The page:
(The book in question, naturally, had been written before it could be noted that King Frederic was dead, leaving both the crown and a bankrupted realm to his eldest son. Anna had taken it upon herself to record that information, scribbling it into the margin along with one last name in red ink below all the rest.
There might've also been the doodle of a face added, one bearing a pair of sideburns and a set of curved horns sprouting from its temples, but Anna admitted no knowledge of that afterwards.)
Out of these names and images, she'd managed to create something like a picture of what the Southern Isles would look like: vast, crowded, overbearing, gray, narrow streets trodden to mud by the hooves of animals led into slaughterhouses. But as the ship beat itself forward against an outgoing tide, she watched the shadow of land become green hills and cliffs and houses, flags lifting themselves up over the rooftops to greet her.
And it was small, Anna realized. From this distance she could cover it from sight with one hand.
("I do hereby request the presence of her highness, Princess Anna of Arendelle," the letter had stated, bearing King Magnus's seal, "and her appearance before the assembled magistrates and nobility of the Southern Isles on June 13th, day of Saint Antony of Padua, to act as chief witness in the criminal trial of Prince Hans Frederic Westerguard of House Oldenburg."
"So that's his last name," Anna had remarked, after the letter was read aloud to their counselors. "No wonder he never told me.")
Something within her seemed to be winding itself up, pulling tighter-tighter-tighter like a spool of thread being gathered in, and Anna considered wishing for the wind to change. But that would be rude, and discourteous to the men who'd stayed awake all night to see her safely into harbor, so she decided not to.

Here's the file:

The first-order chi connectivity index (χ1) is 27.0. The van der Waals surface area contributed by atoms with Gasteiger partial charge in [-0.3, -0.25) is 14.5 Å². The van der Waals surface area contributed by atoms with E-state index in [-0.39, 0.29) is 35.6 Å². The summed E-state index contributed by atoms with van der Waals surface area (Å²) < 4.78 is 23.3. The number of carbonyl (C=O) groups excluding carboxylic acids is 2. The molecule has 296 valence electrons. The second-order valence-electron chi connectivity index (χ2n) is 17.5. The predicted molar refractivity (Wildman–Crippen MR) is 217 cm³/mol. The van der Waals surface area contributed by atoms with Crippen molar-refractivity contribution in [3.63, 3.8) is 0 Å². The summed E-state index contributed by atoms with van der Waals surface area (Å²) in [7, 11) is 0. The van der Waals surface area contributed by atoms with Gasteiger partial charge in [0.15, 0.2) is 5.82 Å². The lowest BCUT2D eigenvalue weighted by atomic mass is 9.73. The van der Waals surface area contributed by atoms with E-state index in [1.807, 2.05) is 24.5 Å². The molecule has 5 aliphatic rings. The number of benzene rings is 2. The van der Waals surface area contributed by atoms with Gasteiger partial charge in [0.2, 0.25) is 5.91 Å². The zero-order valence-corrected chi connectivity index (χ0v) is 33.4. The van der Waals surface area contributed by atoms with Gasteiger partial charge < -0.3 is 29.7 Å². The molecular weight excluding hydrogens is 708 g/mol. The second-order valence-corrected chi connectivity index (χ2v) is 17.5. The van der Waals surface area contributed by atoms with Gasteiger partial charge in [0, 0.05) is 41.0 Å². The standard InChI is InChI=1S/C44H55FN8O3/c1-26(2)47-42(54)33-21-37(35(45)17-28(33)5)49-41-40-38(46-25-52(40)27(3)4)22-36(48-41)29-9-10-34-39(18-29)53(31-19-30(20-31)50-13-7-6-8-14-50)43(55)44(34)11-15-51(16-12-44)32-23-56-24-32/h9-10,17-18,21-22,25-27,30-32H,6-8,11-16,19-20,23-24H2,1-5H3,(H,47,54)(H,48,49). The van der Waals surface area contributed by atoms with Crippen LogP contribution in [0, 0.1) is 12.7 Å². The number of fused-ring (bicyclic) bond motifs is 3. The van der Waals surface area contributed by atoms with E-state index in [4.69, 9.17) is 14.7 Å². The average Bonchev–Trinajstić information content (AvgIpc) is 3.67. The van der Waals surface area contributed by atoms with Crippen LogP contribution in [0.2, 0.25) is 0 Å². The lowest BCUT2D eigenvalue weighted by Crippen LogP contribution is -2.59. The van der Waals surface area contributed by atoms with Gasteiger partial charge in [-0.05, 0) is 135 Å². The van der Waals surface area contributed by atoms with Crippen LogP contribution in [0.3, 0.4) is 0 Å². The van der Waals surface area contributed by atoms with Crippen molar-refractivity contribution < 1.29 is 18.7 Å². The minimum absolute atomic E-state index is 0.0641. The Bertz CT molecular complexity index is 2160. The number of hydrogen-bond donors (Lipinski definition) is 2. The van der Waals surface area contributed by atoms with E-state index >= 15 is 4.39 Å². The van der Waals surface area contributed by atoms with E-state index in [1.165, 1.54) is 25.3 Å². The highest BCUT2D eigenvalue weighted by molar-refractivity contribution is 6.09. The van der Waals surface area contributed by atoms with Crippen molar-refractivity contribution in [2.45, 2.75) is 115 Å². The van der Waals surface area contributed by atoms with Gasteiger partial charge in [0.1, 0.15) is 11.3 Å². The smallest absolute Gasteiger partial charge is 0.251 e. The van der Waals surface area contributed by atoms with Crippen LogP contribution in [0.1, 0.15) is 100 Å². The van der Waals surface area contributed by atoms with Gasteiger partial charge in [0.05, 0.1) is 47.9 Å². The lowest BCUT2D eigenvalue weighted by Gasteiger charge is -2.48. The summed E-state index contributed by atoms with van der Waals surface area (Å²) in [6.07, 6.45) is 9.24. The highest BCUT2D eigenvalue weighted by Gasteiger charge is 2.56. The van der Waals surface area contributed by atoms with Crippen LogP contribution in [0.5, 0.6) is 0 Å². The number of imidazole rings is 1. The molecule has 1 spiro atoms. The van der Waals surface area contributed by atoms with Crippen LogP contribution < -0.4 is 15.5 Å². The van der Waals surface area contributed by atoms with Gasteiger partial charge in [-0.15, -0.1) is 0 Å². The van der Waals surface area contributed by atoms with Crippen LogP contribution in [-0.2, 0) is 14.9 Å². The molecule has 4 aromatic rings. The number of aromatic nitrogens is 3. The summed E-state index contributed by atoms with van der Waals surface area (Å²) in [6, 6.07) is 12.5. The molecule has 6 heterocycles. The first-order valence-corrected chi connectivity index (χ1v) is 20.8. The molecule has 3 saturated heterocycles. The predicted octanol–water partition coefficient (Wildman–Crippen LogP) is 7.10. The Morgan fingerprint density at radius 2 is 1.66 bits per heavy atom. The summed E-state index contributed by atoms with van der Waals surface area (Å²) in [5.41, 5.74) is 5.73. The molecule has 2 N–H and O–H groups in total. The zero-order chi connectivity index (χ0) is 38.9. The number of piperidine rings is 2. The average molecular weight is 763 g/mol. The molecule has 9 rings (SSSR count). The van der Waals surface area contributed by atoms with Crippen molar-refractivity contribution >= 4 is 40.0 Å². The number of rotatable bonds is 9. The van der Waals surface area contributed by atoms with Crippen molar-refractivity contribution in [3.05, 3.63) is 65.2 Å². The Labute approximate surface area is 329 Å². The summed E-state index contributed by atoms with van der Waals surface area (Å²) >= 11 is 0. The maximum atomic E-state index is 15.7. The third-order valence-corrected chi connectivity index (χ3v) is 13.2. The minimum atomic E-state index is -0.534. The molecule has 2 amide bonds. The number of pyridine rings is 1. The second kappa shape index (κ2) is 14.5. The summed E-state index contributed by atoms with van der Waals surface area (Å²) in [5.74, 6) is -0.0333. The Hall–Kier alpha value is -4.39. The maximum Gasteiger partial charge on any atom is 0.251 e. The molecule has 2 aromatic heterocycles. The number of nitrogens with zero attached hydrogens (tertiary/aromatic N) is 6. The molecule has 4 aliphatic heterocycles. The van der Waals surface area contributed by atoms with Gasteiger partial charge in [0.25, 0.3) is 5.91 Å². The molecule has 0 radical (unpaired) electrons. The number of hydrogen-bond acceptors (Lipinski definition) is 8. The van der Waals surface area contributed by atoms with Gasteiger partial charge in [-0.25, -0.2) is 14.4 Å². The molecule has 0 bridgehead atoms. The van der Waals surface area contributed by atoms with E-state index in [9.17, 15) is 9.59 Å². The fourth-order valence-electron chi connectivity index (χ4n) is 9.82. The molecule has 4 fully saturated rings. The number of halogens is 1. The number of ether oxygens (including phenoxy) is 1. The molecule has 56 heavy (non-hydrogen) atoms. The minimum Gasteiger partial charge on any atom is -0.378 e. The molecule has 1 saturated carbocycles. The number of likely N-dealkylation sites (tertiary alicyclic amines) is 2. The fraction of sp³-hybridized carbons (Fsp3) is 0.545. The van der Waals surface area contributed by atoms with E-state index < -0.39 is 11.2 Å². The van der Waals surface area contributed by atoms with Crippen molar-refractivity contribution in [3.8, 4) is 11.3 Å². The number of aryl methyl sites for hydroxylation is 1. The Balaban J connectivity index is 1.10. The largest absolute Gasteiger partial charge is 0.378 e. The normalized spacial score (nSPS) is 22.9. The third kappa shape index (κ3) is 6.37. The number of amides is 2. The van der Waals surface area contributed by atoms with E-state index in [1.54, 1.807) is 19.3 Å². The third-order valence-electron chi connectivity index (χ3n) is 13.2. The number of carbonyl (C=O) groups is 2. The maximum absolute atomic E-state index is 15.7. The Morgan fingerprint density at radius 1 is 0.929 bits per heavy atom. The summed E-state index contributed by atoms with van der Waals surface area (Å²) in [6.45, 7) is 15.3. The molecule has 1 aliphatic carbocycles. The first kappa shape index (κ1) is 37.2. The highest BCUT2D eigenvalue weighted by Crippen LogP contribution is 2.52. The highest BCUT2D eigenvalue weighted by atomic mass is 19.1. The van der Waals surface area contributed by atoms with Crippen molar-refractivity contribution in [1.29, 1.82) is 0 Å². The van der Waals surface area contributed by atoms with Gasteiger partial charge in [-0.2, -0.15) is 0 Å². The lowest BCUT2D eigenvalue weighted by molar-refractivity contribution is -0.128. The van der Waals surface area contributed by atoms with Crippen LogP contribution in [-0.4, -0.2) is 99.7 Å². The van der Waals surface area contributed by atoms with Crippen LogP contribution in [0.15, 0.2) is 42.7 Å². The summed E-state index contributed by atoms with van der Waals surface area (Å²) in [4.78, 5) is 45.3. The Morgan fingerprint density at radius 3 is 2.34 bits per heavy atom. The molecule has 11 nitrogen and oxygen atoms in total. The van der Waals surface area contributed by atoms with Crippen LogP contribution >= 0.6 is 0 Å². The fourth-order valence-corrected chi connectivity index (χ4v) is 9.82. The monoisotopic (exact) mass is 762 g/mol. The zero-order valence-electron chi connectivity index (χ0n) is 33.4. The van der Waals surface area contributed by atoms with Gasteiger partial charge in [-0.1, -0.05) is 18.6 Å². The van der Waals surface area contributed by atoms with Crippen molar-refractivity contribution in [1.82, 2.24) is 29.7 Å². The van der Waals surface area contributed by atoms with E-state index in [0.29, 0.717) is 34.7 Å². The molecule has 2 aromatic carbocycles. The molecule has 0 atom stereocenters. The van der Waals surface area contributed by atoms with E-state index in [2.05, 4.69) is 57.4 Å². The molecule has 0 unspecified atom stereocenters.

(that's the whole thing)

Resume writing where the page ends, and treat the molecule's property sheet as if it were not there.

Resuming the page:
The ship gave a hard tilt. Anna tightened a hand around the railing.
Soon they were close enough that she could see the bright patterns of the flags, and the individual faces of people milling about in the marketplace. It did seem crowded, at least.
She glanced down into her porridge bowl, realized that she had no appetite anyway, and dumped the rest of it overboard.
Two men stood waiting for her at the docks.
They wore blue double-breasted military jackets and matching swords at their sides, and though the weather was warm Anna suddenly felt reassured in her choice of dress: high-collared, narrow-sleeved, dark green skirts swirling about her ankles without the fuss of pleats or bows or lace petticoats. And as she stepped down the gangplank, Anders walking close behind her, she made sure to stomp her boots just a bit.
"Princess Anna of Arendelle has honored us by coming." The older of the two soldiers, with a large blond beard covering most of his face, extended a broad hand. "My name is Jens. This is Klaus. King Magnus has asked us to be your escorts."
"It's very nice to –," Anna halted halfway through dropping into a curtsy of her own. "I mean, thank you. Sirs."
Klaus, the younger of the two by several years, stepped forward next. "May I see your summons, Princess?"
"Sure. They're, um, here." As she drew the papers from one sleeve, wind snatched at the top few sheets. She jumped to catch them. "Right here."